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    A typical gadget draws 300-500 milliamps while charging. A typical cigarette lighter socket is fused for 20 amps. You can run a 150W (120V AC output, about 15A DC input) inverter from a cigarette lighter socket. Believe me, there's plenty of headroom for a quick charger. I have an AC powered quick charger that will charge 4 AA batteries in an hour. It only pulls 18W (120V AC)... – Dennis Williamson Aug 1 '10 at 15:49
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    Just because you have 1800 W available in a home AC outlet, that doesn't mean you can jam that down a cellphone's throat. The biggest DC adapter I have is 2250mA and it only draws half an amp on the AC side. A DC-DC adapter that's 12V in and 5V-500mA out is only going to draw about 200mA plus whatever's lost to inefficiency. – Dennis Williamson Aug 1 '10 at 15:50

I'll disclaim this post by stating upfront I am no sort of electrical engineer, but two things stick out to me as possibilities:

  1. Phones operate on DC power. Any charging effort has to ensure the power is being delivered in DC form. This means charging from the AC outlet has to do a conversion, where as the power from the outlet on your car only has to be regulated. Which brings me to my second point..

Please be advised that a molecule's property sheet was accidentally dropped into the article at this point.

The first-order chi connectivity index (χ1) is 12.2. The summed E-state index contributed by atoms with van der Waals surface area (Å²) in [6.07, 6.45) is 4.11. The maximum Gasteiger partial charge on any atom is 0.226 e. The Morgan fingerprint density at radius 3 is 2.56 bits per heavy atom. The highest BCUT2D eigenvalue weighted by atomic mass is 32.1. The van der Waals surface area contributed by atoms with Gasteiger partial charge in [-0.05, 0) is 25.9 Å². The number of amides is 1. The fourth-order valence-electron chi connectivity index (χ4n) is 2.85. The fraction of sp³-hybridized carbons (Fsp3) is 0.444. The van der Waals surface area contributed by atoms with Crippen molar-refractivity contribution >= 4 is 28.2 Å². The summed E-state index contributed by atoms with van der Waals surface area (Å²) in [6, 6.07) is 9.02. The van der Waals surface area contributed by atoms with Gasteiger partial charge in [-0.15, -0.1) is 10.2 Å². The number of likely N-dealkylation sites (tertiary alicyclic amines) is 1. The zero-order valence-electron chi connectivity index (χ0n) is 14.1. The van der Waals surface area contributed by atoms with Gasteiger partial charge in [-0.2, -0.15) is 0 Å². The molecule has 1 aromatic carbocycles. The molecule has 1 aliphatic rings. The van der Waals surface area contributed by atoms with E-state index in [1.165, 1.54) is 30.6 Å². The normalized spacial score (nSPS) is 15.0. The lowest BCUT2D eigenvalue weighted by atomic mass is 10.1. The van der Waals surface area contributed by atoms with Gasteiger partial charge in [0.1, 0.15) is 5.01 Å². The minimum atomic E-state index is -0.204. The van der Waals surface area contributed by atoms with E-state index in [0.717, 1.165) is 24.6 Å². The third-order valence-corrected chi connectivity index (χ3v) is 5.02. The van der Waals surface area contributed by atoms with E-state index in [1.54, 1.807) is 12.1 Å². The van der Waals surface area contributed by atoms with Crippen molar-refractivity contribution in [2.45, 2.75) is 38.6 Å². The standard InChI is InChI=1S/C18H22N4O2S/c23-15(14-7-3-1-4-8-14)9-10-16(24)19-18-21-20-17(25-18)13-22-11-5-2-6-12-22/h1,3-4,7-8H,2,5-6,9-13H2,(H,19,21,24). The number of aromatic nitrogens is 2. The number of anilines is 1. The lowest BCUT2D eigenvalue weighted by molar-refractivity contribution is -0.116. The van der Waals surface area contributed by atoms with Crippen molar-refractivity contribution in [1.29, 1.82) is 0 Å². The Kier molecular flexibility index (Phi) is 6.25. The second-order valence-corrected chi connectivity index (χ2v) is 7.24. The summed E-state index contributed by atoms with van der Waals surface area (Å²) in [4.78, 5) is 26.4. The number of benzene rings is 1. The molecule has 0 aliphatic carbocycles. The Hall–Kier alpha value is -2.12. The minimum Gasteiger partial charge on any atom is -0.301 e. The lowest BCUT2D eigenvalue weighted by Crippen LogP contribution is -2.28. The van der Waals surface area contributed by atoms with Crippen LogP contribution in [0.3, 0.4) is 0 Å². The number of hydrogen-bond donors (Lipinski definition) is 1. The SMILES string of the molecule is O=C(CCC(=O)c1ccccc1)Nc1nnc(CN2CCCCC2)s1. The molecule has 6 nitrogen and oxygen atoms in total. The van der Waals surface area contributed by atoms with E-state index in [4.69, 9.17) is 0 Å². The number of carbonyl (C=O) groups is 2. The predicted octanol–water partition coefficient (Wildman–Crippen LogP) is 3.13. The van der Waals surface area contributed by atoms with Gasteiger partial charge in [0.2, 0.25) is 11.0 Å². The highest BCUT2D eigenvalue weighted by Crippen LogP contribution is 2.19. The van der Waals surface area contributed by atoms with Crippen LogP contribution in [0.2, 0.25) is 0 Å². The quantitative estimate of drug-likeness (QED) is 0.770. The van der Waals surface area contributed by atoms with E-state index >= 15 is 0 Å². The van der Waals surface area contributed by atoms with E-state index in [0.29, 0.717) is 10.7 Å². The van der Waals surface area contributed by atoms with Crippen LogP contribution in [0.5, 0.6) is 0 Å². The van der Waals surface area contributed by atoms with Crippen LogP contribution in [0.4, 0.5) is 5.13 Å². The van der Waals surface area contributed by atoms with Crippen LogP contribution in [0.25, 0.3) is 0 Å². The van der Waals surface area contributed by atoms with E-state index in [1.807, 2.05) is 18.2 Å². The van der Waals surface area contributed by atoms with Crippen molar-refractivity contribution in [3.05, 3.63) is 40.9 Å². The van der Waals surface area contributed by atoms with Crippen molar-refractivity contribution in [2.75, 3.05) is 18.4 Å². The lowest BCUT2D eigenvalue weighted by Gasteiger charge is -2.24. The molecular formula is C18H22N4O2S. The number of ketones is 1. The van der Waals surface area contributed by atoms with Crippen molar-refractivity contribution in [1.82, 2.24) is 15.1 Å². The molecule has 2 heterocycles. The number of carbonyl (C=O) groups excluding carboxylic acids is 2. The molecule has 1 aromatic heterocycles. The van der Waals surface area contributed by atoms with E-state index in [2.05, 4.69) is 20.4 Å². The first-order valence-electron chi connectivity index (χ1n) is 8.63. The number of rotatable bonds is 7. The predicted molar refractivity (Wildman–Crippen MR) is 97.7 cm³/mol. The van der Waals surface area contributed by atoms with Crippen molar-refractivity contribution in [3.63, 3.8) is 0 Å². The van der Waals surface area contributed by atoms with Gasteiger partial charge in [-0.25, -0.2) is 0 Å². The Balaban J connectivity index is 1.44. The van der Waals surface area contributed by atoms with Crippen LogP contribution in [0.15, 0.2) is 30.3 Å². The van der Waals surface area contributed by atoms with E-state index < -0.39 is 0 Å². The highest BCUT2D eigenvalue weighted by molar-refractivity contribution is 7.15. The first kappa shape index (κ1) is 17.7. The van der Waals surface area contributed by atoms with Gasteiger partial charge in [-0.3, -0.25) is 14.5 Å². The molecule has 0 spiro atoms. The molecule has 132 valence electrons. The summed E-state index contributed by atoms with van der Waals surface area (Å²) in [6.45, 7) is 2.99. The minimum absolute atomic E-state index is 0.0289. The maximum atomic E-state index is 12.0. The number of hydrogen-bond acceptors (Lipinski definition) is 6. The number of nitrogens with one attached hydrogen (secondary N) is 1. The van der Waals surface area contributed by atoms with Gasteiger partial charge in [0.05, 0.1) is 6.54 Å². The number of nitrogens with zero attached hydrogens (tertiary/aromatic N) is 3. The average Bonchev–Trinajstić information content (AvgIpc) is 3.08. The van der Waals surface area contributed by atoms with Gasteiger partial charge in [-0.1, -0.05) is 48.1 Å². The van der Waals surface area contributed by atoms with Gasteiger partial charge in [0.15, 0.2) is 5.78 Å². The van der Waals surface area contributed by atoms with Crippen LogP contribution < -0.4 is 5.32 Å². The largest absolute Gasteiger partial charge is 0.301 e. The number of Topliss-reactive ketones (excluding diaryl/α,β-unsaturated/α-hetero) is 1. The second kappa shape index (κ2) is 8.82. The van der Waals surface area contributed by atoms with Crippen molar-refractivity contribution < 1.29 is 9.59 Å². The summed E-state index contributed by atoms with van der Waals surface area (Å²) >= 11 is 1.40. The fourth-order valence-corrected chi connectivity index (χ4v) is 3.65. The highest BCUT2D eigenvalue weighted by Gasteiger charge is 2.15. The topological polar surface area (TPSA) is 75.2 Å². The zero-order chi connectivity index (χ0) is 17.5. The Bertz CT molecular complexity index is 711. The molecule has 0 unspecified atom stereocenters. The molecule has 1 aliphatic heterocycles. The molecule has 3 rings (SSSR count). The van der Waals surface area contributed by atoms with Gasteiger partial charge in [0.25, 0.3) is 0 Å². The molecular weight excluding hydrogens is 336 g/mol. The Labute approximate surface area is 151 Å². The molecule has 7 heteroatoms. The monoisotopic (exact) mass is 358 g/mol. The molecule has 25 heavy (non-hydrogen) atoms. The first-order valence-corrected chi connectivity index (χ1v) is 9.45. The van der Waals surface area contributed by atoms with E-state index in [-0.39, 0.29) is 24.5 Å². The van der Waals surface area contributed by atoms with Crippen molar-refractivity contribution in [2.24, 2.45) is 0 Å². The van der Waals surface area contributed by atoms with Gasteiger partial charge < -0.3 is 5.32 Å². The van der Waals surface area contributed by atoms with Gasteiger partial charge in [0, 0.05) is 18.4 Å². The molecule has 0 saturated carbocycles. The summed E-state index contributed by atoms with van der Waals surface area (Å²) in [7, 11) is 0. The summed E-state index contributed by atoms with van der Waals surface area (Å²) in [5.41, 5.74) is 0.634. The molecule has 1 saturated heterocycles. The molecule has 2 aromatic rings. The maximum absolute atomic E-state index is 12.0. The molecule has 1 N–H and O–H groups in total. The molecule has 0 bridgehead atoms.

2. The power from your car is already in DC form. If regulated correctly, it should be no different from the wall charger. If you're seeing drastically different charging times I would suspect either the wall charger is limited to prevent too much heat buildup, or your car charger is allowing more direct charging to occur (maybe at the expense of your battery?)

Maybe batteries are 40VDC in Denmark, but they are (mostly) 12VDC in the US (which seems to be where the OP is from). Any car should have more than enough power to charge a phone. My Blackberry charger is only 5V 700mA. My truck has 12v with 30amp circuits... if not regulated I would probably have a fireball on my hands in a matter of seconds. ;)

Just something to consider...